With Liverpool’s year as European Capital of Culture just come to an end, it’s worth pointing out that with Yazoo’s debut LP Upstairs at Eric’s, we are not talking upstairs at that city’s second (or third) most famous club, but upstairs at Blackwing studios, where Eric Radcliffe engineered the early Depeche Mode singles and Yazoo’s two albums. Opening salvo ‘Don’t go’ is ‘Situation’ worked up into a dance-pop anthem, while the electro-funk of ‘Bring your love down (didn’t I)’ completes a trio of potential floor-fillers along with the hi-energy proto-house of ‘Goodbye 70’s’. Meanwhile ‘Too pieces’ and ‘Bad connection’ are in the classic vein of early Depeche Mode, with Moyet starring in the role Gahan might have taken and coming out about even – she fits less well but score points over Dave through sheer oomph and natural singing ability. And on ‘Midnight’ Yazoo pulled off what was probably the first true meeting of soul and synthpop. There’s even room for an experimental spoken word piece, ‘I before e except after c’, a cross between the ‘I am sitting in a room’ that Paul Morley writes about at such edifying length in Words and music and the venerable gobbledegook of Ogdens’ nut gone flake enlivener Stanley Unwin. It was a mind-bending puzzle for a young listener; hypnotic too. I played Upstairs at Eric’s so much that my copy bears the characteristic sound of my first record player’s stylus permacut into the vinyl’s grooves.
By the time You and me both was released in 1983, the balance has tipped too far towards Alf’s bluesy soul, with Clarke suffering a dip in song writing form; Moyet’s songs were easily the best of the bunch. ‘Nobody’s diary’ was undeniably yet another great pop song, more confidently executed by the duo than anything on Upstairs at Eric’s, but no less fresh in its intertwining of electronically generated music and soulful human voice. ‘Ode to boy’ reworked the Human League’s ‘Being boiled’ as a ballad of lovesick infatuation; its tones of Japan (both the country and the group) lingered long in the ear, as did Alf’s near-operatic performance on ‘Anyone’.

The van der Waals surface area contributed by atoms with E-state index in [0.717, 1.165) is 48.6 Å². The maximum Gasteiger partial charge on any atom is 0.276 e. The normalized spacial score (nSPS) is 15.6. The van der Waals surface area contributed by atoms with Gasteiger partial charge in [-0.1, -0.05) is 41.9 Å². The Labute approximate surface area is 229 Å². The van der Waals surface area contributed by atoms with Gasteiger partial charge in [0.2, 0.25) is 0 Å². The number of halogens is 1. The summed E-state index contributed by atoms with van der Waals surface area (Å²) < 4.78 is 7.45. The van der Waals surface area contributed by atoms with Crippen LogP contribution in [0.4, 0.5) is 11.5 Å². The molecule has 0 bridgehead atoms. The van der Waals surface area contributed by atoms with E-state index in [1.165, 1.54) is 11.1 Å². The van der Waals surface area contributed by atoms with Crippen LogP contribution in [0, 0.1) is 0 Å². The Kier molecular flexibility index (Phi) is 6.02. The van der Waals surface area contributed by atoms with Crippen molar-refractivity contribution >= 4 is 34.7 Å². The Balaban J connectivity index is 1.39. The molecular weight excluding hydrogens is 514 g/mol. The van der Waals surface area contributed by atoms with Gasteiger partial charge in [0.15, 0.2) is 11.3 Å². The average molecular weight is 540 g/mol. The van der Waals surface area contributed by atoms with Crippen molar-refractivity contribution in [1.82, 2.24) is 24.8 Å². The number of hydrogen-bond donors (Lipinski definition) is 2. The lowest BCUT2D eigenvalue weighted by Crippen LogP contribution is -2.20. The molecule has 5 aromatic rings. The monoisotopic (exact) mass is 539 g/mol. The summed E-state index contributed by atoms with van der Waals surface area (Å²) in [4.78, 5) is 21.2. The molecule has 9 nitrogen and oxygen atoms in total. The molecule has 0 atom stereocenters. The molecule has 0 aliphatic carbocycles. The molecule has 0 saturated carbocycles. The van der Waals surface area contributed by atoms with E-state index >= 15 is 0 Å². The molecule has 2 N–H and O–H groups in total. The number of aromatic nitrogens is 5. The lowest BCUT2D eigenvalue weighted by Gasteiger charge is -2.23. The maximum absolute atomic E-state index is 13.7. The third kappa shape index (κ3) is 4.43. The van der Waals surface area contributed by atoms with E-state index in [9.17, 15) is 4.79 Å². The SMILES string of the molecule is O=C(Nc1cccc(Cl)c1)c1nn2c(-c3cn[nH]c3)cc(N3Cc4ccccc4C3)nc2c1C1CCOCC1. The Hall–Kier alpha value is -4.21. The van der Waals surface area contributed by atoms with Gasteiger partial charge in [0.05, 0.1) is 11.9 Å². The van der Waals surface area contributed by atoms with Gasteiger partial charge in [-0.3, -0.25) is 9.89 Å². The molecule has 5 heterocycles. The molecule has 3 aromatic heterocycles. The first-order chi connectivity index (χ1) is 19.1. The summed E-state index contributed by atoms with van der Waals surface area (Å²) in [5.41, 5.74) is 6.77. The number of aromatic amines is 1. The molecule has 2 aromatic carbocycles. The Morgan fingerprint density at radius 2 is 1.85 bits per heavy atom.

And that was it for Yazoo, until last year’s reunion and box set. Vince had a subsequent run out as the Assembly, with Feargal Sharkey surprisingly doing the vocal honours on the single ‘Never never’. Feargal you’ll recall was the man who had sung with the Undertones of his perfect cousin:
His mother bought him a synthesizer
Got the Human League into advise her
Now he’s making lots of noise
Playing along with the art school boys
Girls try to attract his attention
But what a shame it’s in vain total rejection
He will never be left on the shelf
Cos Kevin he’s in love with himself
It must have been a not dissimilar working relationship to Vince’s with Alf, save that it’s even harder to imagine the combination of the garrulous Feargal and the mute Vince once tools and mike were downed. (Train spotters’ note: you can hear a pre-programmed rhythm from the aforementioned Casio VL-Tone on ‘Stop/start’, the B side of ‘Never never’ – it comes in at 0:33.)
An increasingly militant and intolerant teenage disciple of indie, I soon lost track of Alison Moyet, our paths only crossing again when she sang ‘Make a change’ on Tricky’s post-Maxinquaye project, Nearly God. Not so much a song as a series of vocal phrases over a typical Tricky loop, other Nearly God vocalists – Terry Hall, Björk – were better served musically than Moyet. I could never summon up the remotest interest in Erasure. Rightly or wrongly my in-built switch-off device kicked in, and I couldn’t tell you the name of even one of their hits. Evidently Vince decided to let his hair down – or rather, pushed it out of his eyes – and concentrate on having fun, and good luck to him. But it’s his early magical moments to which I regularly find myself returning, travelling back to glimpse those mechanically mercurial sounds of the future.